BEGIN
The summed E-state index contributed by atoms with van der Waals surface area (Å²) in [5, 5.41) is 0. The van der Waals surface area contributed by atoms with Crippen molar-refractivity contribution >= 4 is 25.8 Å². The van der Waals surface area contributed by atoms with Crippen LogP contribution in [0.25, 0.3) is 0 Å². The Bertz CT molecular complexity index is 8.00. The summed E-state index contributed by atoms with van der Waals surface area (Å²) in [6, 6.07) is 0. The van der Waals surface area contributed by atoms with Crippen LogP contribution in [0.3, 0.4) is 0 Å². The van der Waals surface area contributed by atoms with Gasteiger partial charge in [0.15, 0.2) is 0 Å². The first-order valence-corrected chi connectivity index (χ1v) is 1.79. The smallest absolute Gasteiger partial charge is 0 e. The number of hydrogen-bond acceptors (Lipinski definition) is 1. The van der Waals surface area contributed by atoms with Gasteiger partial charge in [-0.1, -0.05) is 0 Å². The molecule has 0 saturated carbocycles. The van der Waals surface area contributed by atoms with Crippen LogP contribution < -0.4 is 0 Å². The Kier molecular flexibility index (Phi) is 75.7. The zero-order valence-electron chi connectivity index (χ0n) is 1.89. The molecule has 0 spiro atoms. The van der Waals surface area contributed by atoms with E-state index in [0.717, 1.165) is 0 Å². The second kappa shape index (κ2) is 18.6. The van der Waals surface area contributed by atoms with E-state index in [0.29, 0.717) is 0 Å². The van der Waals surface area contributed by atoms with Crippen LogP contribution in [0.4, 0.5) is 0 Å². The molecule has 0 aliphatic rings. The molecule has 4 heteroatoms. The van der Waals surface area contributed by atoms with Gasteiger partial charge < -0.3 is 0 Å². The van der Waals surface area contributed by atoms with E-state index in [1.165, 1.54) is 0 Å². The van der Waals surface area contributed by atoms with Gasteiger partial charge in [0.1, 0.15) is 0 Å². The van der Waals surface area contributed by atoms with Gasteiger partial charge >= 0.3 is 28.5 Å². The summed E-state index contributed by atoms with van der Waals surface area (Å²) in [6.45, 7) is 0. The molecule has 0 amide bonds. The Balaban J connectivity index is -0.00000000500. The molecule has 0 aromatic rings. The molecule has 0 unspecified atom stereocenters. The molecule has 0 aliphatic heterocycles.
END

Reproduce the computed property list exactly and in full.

The summed E-state index contributed by atoms with van der Waals surface area (Å²) in [5, 5.41) is 0. The van der Waals surface area contributed by atoms with Crippen molar-refractivity contribution >= 4 is 25.8 Å². The van der Waals surface area contributed by atoms with Crippen LogP contribution in [0.25, 0.3) is 0 Å². The Bertz CT molecular complexity index is 8.00. The summed E-state index contributed by atoms with van der Waals surface area (Å²) in [6, 6.07) is 0. The van der Waals surface area contributed by atoms with Crippen LogP contribution in [0.3, 0.4) is 0 Å². The van der Waals surface area contributed by atoms with Gasteiger partial charge in [0.15, 0.2) is 0 Å². The first-order valence-corrected chi connectivity index (χ1v) is 1.79. The smallest absolute Gasteiger partial charge is 0 e. The number of hydrogen-bond acceptors (Lipinski definition) is 1. The van der Waals surface area contributed by atoms with Gasteiger partial charge in [-0.1, -0.05) is 0 Å². The molecule has 0 saturated carbocycles. The van der Waals surface area contributed by atoms with Crippen LogP contribution < -0.4 is 0 Å². The Kier molecular flexibility index (Phi) is 75.7. The zero-order valence-electron chi connectivity index (χ0n) is 1.89. The molecule has 0 spiro atoms. The van der Waals surface area contributed by atoms with E-state index in [0.717, 1.165) is 0 Å². The second kappa shape index (κ2) is 18.6. The van der Waals surface area contributed by atoms with E-state index in [0.29, 0.717) is 0 Å². The van der Waals surface area contributed by atoms with Crippen LogP contribution in [0.4, 0.5) is 0 Å². The molecule has 0 aliphatic rings. The molecule has 4 heteroatoms. The van der Waals surface area contributed by atoms with Gasteiger partial charge < -0.3 is 0 Å². The van der Waals surface area contributed by atoms with E-state index in [1.165, 1.54) is 0 Å². The van der Waals surface area contributed by atoms with Gasteiger partial charge in [0.1, 0.15) is 0 Å². The van der Waals surface area contributed by atoms with Gasteiger partial charge >= 0.3 is 28.5 Å². The summed E-state index contributed by atoms with van der Waals surface area (Å²) in [6.45, 7) is 0. The molecule has 0 amide bonds. The Balaban J connectivity index is -0.00000000500. The molecule has 0 aromatic rings. The molecule has 0 unspecified atom stereocenters. The molecule has 0 aliphatic heterocycles.